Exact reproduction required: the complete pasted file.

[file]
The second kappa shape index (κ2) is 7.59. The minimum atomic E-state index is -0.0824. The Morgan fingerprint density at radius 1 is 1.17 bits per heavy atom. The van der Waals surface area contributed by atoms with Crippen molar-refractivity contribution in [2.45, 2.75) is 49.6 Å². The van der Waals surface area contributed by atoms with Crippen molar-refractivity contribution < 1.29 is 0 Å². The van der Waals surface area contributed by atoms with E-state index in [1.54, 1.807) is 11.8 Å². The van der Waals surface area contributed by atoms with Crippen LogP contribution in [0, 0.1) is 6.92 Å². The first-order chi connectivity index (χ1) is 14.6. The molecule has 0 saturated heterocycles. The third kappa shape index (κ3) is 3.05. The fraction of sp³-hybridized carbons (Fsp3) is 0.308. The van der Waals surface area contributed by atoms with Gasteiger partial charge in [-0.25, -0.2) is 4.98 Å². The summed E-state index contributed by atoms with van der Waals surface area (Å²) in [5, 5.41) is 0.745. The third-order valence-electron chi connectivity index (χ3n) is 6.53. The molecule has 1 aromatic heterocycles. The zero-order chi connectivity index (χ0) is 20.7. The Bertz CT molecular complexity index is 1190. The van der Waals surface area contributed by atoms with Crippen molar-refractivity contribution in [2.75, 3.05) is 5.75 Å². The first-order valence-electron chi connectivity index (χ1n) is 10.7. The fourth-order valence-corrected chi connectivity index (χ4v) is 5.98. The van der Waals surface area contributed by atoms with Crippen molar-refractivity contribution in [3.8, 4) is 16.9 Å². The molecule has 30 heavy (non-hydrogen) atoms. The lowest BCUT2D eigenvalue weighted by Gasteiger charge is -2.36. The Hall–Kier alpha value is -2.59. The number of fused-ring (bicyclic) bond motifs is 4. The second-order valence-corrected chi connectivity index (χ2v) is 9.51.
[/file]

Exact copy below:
The second kappa shape index (κ2) is 7.59. The minimum atomic E-state index is -0.0824. The Morgan fingerprint density at radius 1 is 1.17 bits per heavy atom. The van der Waals surface area contributed by atoms with Crippen molar-refractivity contribution in [2.45, 2.75) is 49.6 Å². The van der Waals surface area contributed by atoms with Crippen molar-refractivity contribution < 1.29 is 0 Å². The van der Waals surface area contributed by atoms with E-state index in [1.54, 1.807) is 11.8 Å². The van der Waals surface area contributed by atoms with Crippen LogP contribution in [0, 0.1) is 6.92 Å². The first-order chi connectivity index (χ1) is 14.6. The molecule has 0 saturated heterocycles. The third kappa shape index (κ3) is 3.05. The fraction of sp³-hybridized carbons (Fsp3) is 0.308. The van der Waals surface area contributed by atoms with Gasteiger partial charge in [-0.25, -0.2) is 4.98 Å². The summed E-state index contributed by atoms with van der Waals surface area (Å²) in [5, 5.41) is 0.745. The third-order valence-electron chi connectivity index (χ3n) is 6.53. The molecule has 1 aromatic heterocycles. The zero-order chi connectivity index (χ0) is 20.7. The Bertz CT molecular complexity index is 1190. The van der Waals surface area contributed by atoms with Crippen molar-refractivity contribution in [2.75, 3.05) is 5.75 Å². The first-order valence-electron chi connectivity index (χ1n) is 10.7. The fourth-order valence-corrected chi connectivity index (χ4v) is 5.98. The van der Waals surface area contributed by atoms with Crippen molar-refractivity contribution in [3.8, 4) is 16.9 Å². The molecule has 30 heavy (non-hydrogen) atoms. The lowest BCUT2D eigenvalue weighted by Gasteiger charge is -2.36. The Hall–Kier alpha value is -2.59. The number of fused-ring (bicyclic) bond motifs is 4. The second-order valence-corrected chi connectivity index (χ2v) is 9.51.